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Conordia University Ann Arbor Choir

CONCORDIA UNIVERSITY ANN ARBOR CHOIR CONCERT AND LENTEN VESPERS
Wednesday March 16, 2016

Listen to the service by clicking on this link: Choir concert and Lenten Vespers


The LCMS Responds to the Supreme Court Ruling on Marriage:

  1. Dr. Matthew Harrison - LCMS President
  2. Dr. Peter Scaer - Professor at Concordia Theological Seminary

Greetings in the Lord Jesus Christ!

Pastor David Nehrenz

From the Pastor
David Nehrenz

Dear Fellow Redeemed,
Greetings in the Lord Jesus Christ!

During the summer months, we enjoy the outside sights and sounds and smells of flowers and gardens and trees. We listen to the happily chirping birds and bask in the breezes that blow across our yards. It is a special time of year when the colors are bright and brilliant. Enjoy the bounty and beauty that come from our gracious Lord!

The month of June begins the non-festival half of the church year. These summer months offer you a chance to read through all 150 of the Psalms in the Bible. The Book of Psalms is also called "The Psalter." What is remarkable is that the Psalms are both hymns and prayers at the same time. Every emotion and feeling that is common to the human experience is found in these Psalms.

When I once student-taught in a Lutheran high school in Chicago, I was assigned the teaching of the Book of Psalms to three classes, each made up of 40 freshmen students. What a challenge it was! We read, studied and sang the psalms with my guitar. The students even acted them out. I did anything to keep their interest.

The best thing to do is to read them every day. If you read two Psalms per day over 75 days, you can read through all 150 during the summer months. Start with Psalm 1 and read two on the first day of June. Then put in your bookmark to see where to begin the next day.

You will be amazed and comforted. You will see why I have often told people, "If an apple a day keeps the doctor away, a psalm a day keep the blues away!" You are not alone. God is with you and saints through all generations have experienced exactly what you are experiencing.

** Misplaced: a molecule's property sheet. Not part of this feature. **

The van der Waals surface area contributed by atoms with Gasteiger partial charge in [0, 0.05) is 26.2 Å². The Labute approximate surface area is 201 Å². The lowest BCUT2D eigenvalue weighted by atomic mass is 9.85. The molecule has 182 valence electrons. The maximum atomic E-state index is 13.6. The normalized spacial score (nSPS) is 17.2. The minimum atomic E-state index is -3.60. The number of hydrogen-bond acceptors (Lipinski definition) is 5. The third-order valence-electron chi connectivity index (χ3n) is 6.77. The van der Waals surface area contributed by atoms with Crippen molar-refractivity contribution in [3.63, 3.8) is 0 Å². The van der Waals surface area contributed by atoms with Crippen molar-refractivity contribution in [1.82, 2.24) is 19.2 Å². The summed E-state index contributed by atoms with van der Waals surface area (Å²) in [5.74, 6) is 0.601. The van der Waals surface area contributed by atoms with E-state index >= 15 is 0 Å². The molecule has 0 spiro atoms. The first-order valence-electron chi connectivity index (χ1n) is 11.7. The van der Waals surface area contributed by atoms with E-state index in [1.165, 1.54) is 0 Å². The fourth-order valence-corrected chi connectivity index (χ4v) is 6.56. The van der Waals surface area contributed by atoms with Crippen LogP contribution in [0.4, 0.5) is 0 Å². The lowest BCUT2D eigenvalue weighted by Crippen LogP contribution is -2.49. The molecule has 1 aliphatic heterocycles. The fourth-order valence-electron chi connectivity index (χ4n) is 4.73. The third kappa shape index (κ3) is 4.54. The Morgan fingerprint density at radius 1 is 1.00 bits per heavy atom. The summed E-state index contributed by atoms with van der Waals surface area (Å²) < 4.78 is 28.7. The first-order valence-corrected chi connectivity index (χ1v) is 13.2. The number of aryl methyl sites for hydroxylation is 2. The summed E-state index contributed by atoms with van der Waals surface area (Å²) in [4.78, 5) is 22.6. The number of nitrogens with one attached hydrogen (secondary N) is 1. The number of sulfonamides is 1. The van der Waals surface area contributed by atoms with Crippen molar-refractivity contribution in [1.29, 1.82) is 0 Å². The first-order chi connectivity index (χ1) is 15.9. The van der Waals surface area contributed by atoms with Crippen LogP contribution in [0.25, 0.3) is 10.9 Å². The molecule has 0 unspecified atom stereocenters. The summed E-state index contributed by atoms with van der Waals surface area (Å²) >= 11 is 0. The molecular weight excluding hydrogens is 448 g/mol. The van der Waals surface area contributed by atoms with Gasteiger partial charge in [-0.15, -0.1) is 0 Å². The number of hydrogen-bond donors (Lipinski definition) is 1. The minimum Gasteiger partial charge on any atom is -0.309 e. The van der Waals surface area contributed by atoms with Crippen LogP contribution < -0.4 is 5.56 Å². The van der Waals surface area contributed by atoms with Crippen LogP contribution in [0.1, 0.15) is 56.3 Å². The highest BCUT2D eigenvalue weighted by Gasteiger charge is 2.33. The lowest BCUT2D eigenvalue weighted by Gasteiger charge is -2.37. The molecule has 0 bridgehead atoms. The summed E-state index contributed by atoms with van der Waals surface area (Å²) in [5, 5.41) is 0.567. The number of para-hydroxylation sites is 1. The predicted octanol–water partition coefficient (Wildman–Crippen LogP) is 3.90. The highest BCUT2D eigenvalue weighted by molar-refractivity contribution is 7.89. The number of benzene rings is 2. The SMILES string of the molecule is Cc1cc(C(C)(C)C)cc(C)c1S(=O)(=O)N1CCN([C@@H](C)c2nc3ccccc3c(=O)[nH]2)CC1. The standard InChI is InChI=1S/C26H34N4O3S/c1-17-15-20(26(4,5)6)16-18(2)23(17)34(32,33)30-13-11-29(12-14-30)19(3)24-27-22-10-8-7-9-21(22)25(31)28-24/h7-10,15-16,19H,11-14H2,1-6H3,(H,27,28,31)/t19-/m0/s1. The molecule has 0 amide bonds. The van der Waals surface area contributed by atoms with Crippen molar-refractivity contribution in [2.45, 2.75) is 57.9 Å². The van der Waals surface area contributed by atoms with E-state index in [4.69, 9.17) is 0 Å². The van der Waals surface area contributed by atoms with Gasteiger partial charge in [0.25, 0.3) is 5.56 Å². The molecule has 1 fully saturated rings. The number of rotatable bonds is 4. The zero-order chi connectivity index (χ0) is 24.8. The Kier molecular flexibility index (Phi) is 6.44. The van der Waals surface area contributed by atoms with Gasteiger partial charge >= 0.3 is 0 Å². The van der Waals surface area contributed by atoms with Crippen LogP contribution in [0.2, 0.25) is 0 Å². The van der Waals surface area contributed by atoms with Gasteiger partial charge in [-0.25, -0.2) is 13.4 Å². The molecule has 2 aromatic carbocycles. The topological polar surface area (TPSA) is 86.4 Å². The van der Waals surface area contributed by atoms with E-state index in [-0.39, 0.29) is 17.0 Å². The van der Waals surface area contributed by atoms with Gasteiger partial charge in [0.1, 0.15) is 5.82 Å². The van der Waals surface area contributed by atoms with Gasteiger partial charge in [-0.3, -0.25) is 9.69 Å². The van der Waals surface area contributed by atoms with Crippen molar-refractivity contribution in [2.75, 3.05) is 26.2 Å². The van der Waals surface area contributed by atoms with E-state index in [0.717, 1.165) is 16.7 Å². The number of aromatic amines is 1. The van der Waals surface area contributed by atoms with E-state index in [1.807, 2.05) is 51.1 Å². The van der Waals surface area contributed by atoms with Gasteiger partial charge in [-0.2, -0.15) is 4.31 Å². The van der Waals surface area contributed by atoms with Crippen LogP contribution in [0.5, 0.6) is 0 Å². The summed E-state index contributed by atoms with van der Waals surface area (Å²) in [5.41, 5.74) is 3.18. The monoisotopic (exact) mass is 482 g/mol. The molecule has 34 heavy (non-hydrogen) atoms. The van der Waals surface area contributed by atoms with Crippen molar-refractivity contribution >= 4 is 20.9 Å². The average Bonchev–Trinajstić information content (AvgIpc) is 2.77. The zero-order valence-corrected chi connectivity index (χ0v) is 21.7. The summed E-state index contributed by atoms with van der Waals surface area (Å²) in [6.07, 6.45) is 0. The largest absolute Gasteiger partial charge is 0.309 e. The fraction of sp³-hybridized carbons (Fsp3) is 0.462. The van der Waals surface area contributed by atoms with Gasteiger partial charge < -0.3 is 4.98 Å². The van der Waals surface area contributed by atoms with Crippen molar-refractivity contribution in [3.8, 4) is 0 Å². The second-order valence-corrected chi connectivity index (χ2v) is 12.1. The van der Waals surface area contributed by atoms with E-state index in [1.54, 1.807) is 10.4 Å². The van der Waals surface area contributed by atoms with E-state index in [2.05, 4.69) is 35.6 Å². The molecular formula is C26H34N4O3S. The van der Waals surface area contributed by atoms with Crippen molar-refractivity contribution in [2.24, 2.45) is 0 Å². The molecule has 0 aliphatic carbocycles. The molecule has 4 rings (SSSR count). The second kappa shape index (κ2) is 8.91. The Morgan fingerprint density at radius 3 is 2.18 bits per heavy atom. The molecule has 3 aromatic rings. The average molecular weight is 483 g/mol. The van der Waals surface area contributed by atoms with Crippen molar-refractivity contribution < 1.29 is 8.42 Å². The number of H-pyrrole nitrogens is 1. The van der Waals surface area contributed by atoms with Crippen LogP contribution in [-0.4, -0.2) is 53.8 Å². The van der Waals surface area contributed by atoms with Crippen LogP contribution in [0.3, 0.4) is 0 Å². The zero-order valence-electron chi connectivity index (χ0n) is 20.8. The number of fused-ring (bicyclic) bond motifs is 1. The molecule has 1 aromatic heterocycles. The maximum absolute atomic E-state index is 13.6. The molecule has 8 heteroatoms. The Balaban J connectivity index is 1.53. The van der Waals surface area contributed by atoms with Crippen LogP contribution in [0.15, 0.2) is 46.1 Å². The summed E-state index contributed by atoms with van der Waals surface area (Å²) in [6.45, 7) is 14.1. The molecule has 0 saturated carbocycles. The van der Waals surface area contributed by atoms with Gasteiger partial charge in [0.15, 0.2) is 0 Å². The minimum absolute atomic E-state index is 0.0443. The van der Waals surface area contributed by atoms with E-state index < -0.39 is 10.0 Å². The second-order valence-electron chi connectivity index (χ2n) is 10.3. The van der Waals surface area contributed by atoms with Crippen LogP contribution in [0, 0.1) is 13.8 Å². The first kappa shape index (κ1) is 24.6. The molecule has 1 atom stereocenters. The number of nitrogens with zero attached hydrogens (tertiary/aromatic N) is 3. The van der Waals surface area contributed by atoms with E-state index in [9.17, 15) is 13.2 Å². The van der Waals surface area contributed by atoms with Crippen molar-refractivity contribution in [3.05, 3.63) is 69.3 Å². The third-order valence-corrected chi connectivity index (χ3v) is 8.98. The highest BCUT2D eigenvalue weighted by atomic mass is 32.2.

So have at it and read the whole Psalter this summer!

In Jesus,
Pastor Nehrenz

Vicar Eric Rudsenske

From the Vicar
Eric Rudsenske

Grace to you and peace from God our Father and the Lord Jesus Christ, who gave himself for our sins to deliver us from the present evil age, according to the will of our God and Father, to whom be the glory forever and ever. Amen. Galatians 1:3-5

As St. Paul opens his address to the Galatians, we find an amazing statement of comforting truth. Peace is certainly something that we all crave, whether we realize it or not. We want to find peace in our families and lives. We want to find peace in the world and in our society. We also need peace for our spirits. Some may argue that these kinds of 'peace' are getting harder and harder to come by, and in one sense this is probably true. The economy hasn't offered us much comfort, and neither has the current election cycle. The world seems to be more chaotic now than it has been since the Second World War and the news certainly never seems to be of the "good" variety. We seem to be surrounded by the kinds of things that take calmness from us and give us plenty of anxiety, but we forget the things of God that bring us true peace.

The peace St. Paul speaks of, however, is the kind of peace that endures despite the lack of calmness in the world. This is the peace that comes from knowing Christ, who gave Himself up unto death for our sins and the sins of the world in order to deliver us from this present evil age. When Jesus spoke words of peace to His disciples, He was reminding them of the restoration He has secured between mankind and God the Father. No longer are they at war with Him in their sin! This is precisely why the sermons you hear at Trinity Lutheran Church will typically begin with an address similar to the one St. Paul gives to the Galatians. If you want true peace, you find it in Christ. If we do not have this peace, then we will have God's wrath instead.

As Christians, we know that we do not find peace in the world, but we also know that Christ has overcome the world to bring you true peace in the forgiveness of sins. If you want the assurance of this forgiveness, you will find it in the Church, where God declares you free from sin in His Word and Sacrament. In these Sundays after Pentecost, come hear of this peace that Jesus brings to the troubled world and find consolation in His Word that has declared peace between you and your Father in heaven.

Pax Christi,
Vicar Eric Rudsenske

(...Campus Ministry News...)


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Trinity Lutheran Church

603 Classen Blvd.
Norman, Oklahoma 73071

Map of 603 Classen Blvd Norman, OK 73071-5007, US

Pastor David Nehrenz on KFUO - the Lutheran Hour station

June 6, 2014
Daily Lectionary
Luke 20:19-44